To summarize, the stimulation of dermal fibroblast proliferation by aPRP was demonstrated in this study. aPPP and aPRP increased type I collagen and MMPs gene expression, suggesting that aPRP and aPPP may have the potential to promote the remodelling of aged and photoaged skin. Considering limited studies on clinical efficacy and safety, further studies are required to investigate the mechanism and safety on autologous blood-derived PRP and PPP before clinical application.

Effect of platelet-rich plasma on ultraviolet b-induced skin wrinkles in nude mice
Jeong Mok Cho, Yoon Ho Lee, Rong-Min Baek, Sang Woo Lee Department of Plastic and Reconstructive Surgery, Seoul National University College of Medicine, Seoul, South Korea http://www.jprasurg.com/article/S1748-6815(10)00510-3/abstract

Conclusion
Although more in vivo studies and research about the mechanism of PRP are required, the results of this study indicate that PRP is effective in the rejuvenation of photoaged skin.

Effect of Platelet Rich Plasma on Photoaged Skin
Murad Alam, Professor of Dermatology, Northwestern University – June 1, 2011 http://clinicaltrials.gov/ct2/show/study/NCT01372566

Purpose
The goal of this study is to assess the safety, tolerability and effectiveness of platelet rich plasma in the treatment of photoaged skin. This study will be divided into two parts. The first part will assess the safety and tolerability of platelet rich plasma injections as compared to sterile saline injections in subjects’ arm with six months follow-up. The second part will assess the effect of platelet rich plasma on the appearance of facial skin in a split face study with platelet rich plasma injections on one side of the face and sterile saline on the other. Outcomes will be recorded for twelve months.

 

PHOTO MODULATION

Perhaps the next generation of urilizing our own body’s to self heal may utilize a low level laser applied to PRP or platelet rich plasma or bone marrow aspirate (BMAC). After the PRP is prepared and is an a syringe, it is then placed in a device that helps communicate the the cells & steer them towards an anti-inflammatory pathway.

The company AdiStem Ltd., which operates laboratories worldwide, has been researching how monochromatic light of various frequencies and intensities affects populations of mesenchyme stem cells and white blood cells in animals as well as in humans.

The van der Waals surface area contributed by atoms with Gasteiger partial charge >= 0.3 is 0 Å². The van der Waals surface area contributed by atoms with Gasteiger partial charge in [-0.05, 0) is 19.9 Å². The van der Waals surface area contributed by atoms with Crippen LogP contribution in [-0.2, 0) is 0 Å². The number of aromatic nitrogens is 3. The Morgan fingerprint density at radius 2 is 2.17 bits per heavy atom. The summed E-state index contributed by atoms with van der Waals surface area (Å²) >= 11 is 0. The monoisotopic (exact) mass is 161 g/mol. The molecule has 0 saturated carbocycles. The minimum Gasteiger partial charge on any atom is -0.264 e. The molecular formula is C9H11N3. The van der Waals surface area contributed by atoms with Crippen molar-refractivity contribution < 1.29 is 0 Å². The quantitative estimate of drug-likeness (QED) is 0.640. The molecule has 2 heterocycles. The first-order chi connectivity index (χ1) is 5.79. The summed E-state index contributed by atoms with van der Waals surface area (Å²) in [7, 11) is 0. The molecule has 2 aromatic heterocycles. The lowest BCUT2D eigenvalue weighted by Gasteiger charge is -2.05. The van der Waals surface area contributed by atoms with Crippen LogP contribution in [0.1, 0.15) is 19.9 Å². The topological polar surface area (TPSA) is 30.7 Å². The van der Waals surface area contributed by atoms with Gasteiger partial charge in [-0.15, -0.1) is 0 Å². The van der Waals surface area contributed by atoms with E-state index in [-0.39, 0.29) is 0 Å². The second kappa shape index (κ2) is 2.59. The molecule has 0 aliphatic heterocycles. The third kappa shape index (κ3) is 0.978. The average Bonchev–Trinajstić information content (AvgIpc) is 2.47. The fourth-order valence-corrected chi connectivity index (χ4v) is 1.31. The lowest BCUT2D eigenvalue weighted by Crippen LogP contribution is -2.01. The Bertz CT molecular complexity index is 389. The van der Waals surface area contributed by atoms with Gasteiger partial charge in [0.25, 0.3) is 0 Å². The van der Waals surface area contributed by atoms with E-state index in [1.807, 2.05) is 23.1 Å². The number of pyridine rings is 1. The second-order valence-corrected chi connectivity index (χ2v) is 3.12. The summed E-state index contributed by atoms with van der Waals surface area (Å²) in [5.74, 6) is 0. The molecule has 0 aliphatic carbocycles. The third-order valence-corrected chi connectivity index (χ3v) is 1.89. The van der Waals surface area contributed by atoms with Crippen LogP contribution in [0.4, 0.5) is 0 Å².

Photomodulation and photoactivation using low-level light is used to stimulate and control growth factors (the key component of PRP) in living cells. These lights block the pro-inflammation activity of proteins called cytokines. These Cytokines have been identified as key players in osteoarthritis and chronic tendon injuries and wounds.

Selecting the optimal photomodulaiton wavelength and bandwidth are critical in creating the ideal results. This light stimulation of cells results in the production or inhibition of ATP, which provides the cell with energy and proliferation.

This LED device for activation of both mesenchyme stem cells and the modulation of cytokine release.

 

Peripheral Blood White Blood Cells

photomodulation-3

Figure 1. Results in four patients after a 10-minute exposure to stem cell activation LED. Elisa assay for

plasma interleukin 1 receptor antagonist peripheral WBCs before (left) and after (right).

 Internal medicine specialists throughout the USA, Thailand and Europe have been utilizing this therapy via photoactivation for many years. White blood cells, exposed to AdiLight-2 for 10-minutes show an anti-inflammatory cytokine response. (See Figure 1). We postulate that using the Adistem light therapy on prepared PRP may potentially result in less post injection pain and quicker recovery by guiding the cells to an anti vs pro-inflammation pathway. We find that some patients have more pain post treatment vs. others & this adjunct allows us to steer patients towards a more speedy recovery. More research is underway to better understand how light therapy may further assist our cells to heal.